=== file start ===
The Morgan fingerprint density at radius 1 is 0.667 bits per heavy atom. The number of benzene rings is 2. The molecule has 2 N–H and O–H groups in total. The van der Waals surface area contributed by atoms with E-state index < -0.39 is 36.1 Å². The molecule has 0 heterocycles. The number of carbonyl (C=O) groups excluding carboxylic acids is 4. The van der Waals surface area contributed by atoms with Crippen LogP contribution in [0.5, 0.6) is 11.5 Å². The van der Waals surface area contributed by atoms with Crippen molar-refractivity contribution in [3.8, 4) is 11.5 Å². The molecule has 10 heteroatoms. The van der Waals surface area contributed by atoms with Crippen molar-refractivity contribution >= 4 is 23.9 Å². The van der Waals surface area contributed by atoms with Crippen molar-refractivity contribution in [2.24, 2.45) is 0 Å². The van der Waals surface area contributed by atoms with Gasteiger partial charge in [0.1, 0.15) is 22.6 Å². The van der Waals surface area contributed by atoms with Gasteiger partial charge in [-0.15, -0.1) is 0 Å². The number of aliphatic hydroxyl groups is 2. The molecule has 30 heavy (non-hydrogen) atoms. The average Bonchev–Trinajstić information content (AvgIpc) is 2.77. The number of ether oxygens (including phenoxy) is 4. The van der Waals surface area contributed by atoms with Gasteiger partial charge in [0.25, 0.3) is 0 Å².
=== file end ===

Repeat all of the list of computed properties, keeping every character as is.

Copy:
The Morgan fingerprint density at radius 1 is 0.667 bits per heavy atom. The number of benzene rings is 2. The molecule has 2 N–H and O–H groups in total. The van der Waals surface area contributed by atoms with E-state index < -0.39 is 36.1 Å². The molecule has 0 heterocycles. The number of carbonyl (C=O) groups excluding carboxylic acids is 4. The van der Waals surface area contributed by atoms with Crippen LogP contribution in [0.5, 0.6) is 11.5 Å². The van der Waals surface area contributed by atoms with Crippen molar-refractivity contribution in [3.8, 4) is 11.5 Å². The molecule has 10 heteroatoms. The van der Waals surface area contributed by atoms with Crippen molar-refractivity contribution >= 4 is 23.9 Å². The van der Waals surface area contributed by atoms with Crippen molar-refractivity contribution in [2.24, 2.45) is 0 Å². The van der Waals surface area contributed by atoms with Gasteiger partial charge in [0.1, 0.15) is 22.6 Å². The van der Waals surface area contributed by atoms with Gasteiger partial charge in [-0.15, -0.1) is 0 Å². The number of aliphatic hydroxyl groups is 2. The molecule has 30 heavy (non-hydrogen) atoms. The average Bonchev–Trinajstić information content (AvgIpc) is 2.77. The number of ether oxygens (including phenoxy) is 4. The van der Waals surface area contributed by atoms with Gasteiger partial charge in [0.25, 0.3) is 0 Å².